After seeing almost two dozen dragons I had conditioned myself not to jump so easily around them, but that moment was an exception. She sneezed just as I was removing the stethoscope from my ears and yanked one of the ear pieces across my face, leaving a red streak on my cheek, as I hopped backwards with wisps of smoke trailing from my blackened shoe. The acrid odors of burned rubber and scorched asphalt wafted through the parking lot.

Heart hammering, I halted my panicked backward dance and looked myself over. Nothing was burned other than my shoe. My toes were uncomfortably warm, but not painful. A singed shoelace broke in my hand as I yanked my shoe off, wiggling my toes to inspect my sock and foot. Both were unscathed. Sighing, I nudged the scorched shoe with my toe to turn it upright. It still smoked and reeked of burnt rubber. So much for my favorite work shoes.

Since I’d never previously observed fire-breathing, I had almost dismissed it as a fanciful myth. In truth most species of dragons really do breathe fire, or at least have some kind of “breath weapon,” and will absolutely use it when threatened. Or, as I learned that evening, they may accidentally breathe fire when they sneeze. Ever since then I’ve practiced extra caution around dragons with respiratory infections, and on many occasions I’ve seen dragons sneeze flames. All these years later, it’s still startling to witness.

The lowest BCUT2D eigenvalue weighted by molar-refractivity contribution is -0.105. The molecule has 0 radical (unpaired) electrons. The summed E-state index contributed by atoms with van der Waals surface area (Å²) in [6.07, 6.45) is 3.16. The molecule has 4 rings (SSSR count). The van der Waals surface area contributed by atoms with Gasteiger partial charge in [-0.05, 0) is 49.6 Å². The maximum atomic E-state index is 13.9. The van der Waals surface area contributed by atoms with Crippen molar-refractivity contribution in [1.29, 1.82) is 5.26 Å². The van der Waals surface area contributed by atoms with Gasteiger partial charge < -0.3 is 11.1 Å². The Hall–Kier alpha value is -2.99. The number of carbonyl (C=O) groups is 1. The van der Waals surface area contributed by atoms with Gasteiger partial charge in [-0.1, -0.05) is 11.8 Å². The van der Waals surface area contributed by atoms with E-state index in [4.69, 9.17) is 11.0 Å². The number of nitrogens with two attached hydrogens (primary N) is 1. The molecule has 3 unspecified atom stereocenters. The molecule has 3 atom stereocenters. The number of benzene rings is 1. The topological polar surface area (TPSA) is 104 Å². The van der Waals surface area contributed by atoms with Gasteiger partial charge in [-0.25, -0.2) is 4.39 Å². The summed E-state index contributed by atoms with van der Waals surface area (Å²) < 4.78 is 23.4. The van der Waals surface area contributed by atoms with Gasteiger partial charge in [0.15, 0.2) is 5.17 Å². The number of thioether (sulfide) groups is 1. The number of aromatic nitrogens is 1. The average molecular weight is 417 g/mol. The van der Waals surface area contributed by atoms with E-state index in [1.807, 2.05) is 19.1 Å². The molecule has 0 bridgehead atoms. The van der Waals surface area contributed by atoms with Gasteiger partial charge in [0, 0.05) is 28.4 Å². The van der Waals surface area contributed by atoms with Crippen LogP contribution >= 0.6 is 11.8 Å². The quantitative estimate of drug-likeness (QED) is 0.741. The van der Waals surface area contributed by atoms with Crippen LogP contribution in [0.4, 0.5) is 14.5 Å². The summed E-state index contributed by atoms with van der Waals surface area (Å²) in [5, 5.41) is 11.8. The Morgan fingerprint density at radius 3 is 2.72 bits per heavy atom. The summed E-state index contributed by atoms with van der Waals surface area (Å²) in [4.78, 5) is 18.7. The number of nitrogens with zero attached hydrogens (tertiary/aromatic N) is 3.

Long after that night, I learned the hard way that dragons also sometimes accidentally discharge fire when they’re anesthetized, which makes the process of dragon anesthesia absolutely harrowing. But that’s a story for another time.

It took a few minutes for me to calm down and return my attention to the dragon. Hobbling with one shoe, I finished examining her. The poor thing sneezed flames twice more before I was done, leaving an array of black streaks on the pavement. But thankfully she missed my feet, which I now kept well away from her nose. The dragon didn’t appear at all concerned about or troubled by the flame emissions, simply… well, sick of being sick. Fiery sneezes must not be unusual for an ill dragon, I gathered.

Doxycycline had worked well for the other dragons I’d treated for respiratory infections, so I gave her a large bottle of the antibiotic capsules. The previous dragons hadn’t been sneezing much however, and they most certainly hadn’t sneezed flames. I pondered whether there was anything to be done about that.

Having asked the dragon to wait a moment longer, I hobbled into the clinic to take a bottle of diphenhydramine, an antihistamine. Perhaps that would reduce the sneezing. Returning to the parking lot, I mused about how many forest fires might be ignited by sneezing dragons. What would Smokey Bear have to say about that? Only YOU can prevent forest fires… by sneezing into your wing instead of dry oak brush.

The sneezing dragon lifted off into the sky. Within seconds I lost sight of her. But moments later, there were suspicious twin streaks of flame in the darkness. Gesundheit, little dragon. 

A short time after the dragon’s last sneeze, fireworks popped in the night sky. Independence Day wasn’t far off, and revelers were ramping up their nighttime incendiary displays. Convenient disguise, I suppose, for a dragon in flight with uncontrollable fiery sneezes. ? 

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About DR. S.K. burkman

As a busy veterinarian, Dr. Burkman keeps her sanity by writing about dragons. Many of her own adventures and misadventures are woven into her novels.